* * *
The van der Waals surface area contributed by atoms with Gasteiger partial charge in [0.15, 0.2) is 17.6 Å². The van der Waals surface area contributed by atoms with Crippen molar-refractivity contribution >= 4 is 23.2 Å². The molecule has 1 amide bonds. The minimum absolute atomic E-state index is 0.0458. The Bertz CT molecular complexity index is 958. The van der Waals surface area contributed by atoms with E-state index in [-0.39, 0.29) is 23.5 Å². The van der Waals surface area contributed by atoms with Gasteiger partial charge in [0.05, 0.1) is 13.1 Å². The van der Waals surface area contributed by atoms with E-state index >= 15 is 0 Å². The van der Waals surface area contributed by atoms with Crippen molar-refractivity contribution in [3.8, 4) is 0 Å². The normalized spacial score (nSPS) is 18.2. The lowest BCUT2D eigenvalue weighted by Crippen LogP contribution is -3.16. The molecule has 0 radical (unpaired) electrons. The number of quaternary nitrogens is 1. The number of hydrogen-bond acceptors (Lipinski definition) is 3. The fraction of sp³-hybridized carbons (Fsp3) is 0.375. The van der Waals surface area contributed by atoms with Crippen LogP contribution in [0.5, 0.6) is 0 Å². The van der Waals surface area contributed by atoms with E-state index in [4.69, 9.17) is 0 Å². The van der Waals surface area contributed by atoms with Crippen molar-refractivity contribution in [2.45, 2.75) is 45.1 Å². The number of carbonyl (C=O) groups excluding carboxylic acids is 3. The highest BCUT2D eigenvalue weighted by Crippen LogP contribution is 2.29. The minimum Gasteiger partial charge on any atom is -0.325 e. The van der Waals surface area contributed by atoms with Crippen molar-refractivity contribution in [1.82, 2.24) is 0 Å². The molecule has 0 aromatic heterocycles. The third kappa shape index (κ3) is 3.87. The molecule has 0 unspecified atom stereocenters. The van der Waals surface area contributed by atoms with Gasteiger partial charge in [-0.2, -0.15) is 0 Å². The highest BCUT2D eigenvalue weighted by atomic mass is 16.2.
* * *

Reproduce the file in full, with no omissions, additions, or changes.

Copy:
The van der Waals surface area contributed by atoms with Gasteiger partial charge in [0.15, 0.2) is 17.6 Å². The van der Waals surface area contributed by atoms with Crippen molar-refractivity contribution >= 4 is 23.2 Å². The molecule has 1 amide bonds. The minimum absolute atomic E-state index is 0.0458. The Bertz CT molecular complexity index is 958. The van der Waals surface area contributed by atoms with E-state index in [-0.39, 0.29) is 23.5 Å². The van der Waals surface area contributed by atoms with Gasteiger partial charge in [0.05, 0.1) is 13.1 Å². The van der Waals surface area contributed by atoms with E-state index >= 15 is 0 Å². The van der Waals surface area contributed by atoms with Crippen molar-refractivity contribution in [3.8, 4) is 0 Å². The normalized spacial score (nSPS) is 18.2. The lowest BCUT2D eigenvalue weighted by Crippen LogP contribution is -3.16. The molecule has 0 radical (unpaired) electrons. The number of quaternary nitrogens is 1. The number of hydrogen-bond acceptors (Lipinski definition) is 3. The fraction of sp³-hybridized carbons (Fsp3) is 0.375. The van der Waals surface area contributed by atoms with Crippen LogP contribution in [0.5, 0.6) is 0 Å². The van der Waals surface area contributed by atoms with E-state index in [4.69, 9.17) is 0 Å². The van der Waals surface area contributed by atoms with Crippen molar-refractivity contribution in [2.45, 2.75) is 45.1 Å². The number of carbonyl (C=O) groups excluding carboxylic acids is 3. The highest BCUT2D eigenvalue weighted by Crippen LogP contribution is 2.29. The minimum Gasteiger partial charge on any atom is -0.325 e. The van der Waals surface area contributed by atoms with Crippen molar-refractivity contribution in [1.82, 2.24) is 0 Å². The molecule has 0 aromatic heterocycles. The third kappa shape index (κ3) is 3.87. The molecule has 0 unspecified atom stereocenters. The van der Waals surface area contributed by atoms with Gasteiger partial charge in [-0.2, -0.15) is 0 Å². The highest BCUT2D eigenvalue weighted by atomic mass is 16.2.